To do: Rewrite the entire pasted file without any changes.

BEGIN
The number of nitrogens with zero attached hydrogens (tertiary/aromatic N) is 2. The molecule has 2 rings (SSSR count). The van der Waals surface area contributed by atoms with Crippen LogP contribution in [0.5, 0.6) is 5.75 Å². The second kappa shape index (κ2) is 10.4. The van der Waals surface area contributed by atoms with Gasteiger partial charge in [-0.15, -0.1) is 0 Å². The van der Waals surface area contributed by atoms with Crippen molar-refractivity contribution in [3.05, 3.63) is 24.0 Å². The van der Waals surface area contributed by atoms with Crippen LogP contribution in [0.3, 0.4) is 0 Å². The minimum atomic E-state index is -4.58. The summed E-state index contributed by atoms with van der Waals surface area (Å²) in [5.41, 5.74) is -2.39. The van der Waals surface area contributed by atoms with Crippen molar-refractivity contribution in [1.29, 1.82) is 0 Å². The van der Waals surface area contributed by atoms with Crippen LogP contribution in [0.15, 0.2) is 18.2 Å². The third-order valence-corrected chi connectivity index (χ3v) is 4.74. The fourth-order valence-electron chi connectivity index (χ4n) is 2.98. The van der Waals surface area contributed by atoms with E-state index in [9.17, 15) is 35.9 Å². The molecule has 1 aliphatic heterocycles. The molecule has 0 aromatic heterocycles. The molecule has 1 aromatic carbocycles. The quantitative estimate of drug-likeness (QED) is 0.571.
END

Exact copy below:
The number of nitrogens with zero attached hydrogens (tertiary/aromatic N) is 2. The molecule has 2 rings (SSSR count). The van der Waals surface area contributed by atoms with Crippen LogP contribution in [0.5, 0.6) is 5.75 Å². The second kappa shape index (κ2) is 10.4. The van der Waals surface area contributed by atoms with Gasteiger partial charge in [-0.15, -0.1) is 0 Å². The van der Waals surface area contributed by atoms with Crippen molar-refractivity contribution in [3.05, 3.63) is 24.0 Å². The van der Waals surface area contributed by atoms with Crippen LogP contribution in [0.3, 0.4) is 0 Å². The minimum atomic E-state index is -4.58. The summed E-state index contributed by atoms with van der Waals surface area (Å²) in [5.41, 5.74) is -2.39. The van der Waals surface area contributed by atoms with Crippen molar-refractivity contribution in [1.29, 1.82) is 0 Å². The van der Waals surface area contributed by atoms with Crippen LogP contribution in [0.15, 0.2) is 18.2 Å². The third-order valence-corrected chi connectivity index (χ3v) is 4.74. The fourth-order valence-electron chi connectivity index (χ4n) is 2.98. The van der Waals surface area contributed by atoms with E-state index in [9.17, 15) is 35.9 Å². The molecule has 1 aliphatic heterocycles. The molecule has 0 aromatic heterocycles. The molecule has 1 aromatic carbocycles. The quantitative estimate of drug-likeness (QED) is 0.571.